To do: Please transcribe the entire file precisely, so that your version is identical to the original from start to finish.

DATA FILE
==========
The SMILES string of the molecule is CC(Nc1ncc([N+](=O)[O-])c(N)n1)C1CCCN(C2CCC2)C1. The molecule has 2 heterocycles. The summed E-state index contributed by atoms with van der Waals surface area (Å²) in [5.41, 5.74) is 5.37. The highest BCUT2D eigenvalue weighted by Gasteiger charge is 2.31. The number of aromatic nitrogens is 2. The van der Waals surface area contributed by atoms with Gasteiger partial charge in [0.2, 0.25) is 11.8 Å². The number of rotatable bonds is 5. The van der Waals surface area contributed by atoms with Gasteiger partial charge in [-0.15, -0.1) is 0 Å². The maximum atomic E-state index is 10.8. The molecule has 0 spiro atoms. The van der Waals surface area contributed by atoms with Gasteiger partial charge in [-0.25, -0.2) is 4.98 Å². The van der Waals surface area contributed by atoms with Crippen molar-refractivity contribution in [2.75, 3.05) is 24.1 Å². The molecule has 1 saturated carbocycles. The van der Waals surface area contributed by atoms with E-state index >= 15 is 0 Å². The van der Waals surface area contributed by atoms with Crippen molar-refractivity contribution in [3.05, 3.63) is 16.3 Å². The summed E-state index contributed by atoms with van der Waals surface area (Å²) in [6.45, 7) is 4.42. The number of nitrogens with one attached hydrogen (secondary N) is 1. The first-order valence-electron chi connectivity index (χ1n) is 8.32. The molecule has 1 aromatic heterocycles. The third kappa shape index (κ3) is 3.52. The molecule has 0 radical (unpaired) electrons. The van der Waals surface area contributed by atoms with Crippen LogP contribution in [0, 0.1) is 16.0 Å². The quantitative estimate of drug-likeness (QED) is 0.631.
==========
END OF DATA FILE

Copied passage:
The SMILES string of the molecule is CC(Nc1ncc([N+](=O)[O-])c(N)n1)C1CCCN(C2CCC2)C1. The molecule has 2 heterocycles. The summed E-state index contributed by atoms with van der Waals surface area (Å²) in [5.41, 5.74) is 5.37. The highest BCUT2D eigenvalue weighted by Gasteiger charge is 2.31. The number of aromatic nitrogens is 2. The van der Waals surface area contributed by atoms with Gasteiger partial charge in [0.2, 0.25) is 11.8 Å². The number of rotatable bonds is 5. The van der Waals surface area contributed by atoms with Gasteiger partial charge in [-0.15, -0.1) is 0 Å². The maximum atomic E-state index is 10.8. The molecule has 0 spiro atoms. The van der Waals surface area contributed by atoms with Gasteiger partial charge in [-0.25, -0.2) is 4.98 Å². The van der Waals surface area contributed by atoms with Crippen molar-refractivity contribution in [2.75, 3.05) is 24.1 Å². The molecule has 1 saturated carbocycles. The van der Waals surface area contributed by atoms with E-state index >= 15 is 0 Å². The van der Waals surface area contributed by atoms with Crippen molar-refractivity contribution in [3.05, 3.63) is 16.3 Å². The summed E-state index contributed by atoms with van der Waals surface area (Å²) in [6.45, 7) is 4.42. The number of nitrogens with one attached hydrogen (secondary N) is 1. The first-order valence-electron chi connectivity index (χ1n) is 8.32. The molecule has 1 aromatic heterocycles. The third kappa shape index (κ3) is 3.52. The molecule has 0 radical (unpaired) electrons. The van der Waals surface area contributed by atoms with Crippen LogP contribution in [0, 0.1) is 16.0 Å². The quantitative estimate of drug-likeness (QED) is 0.631.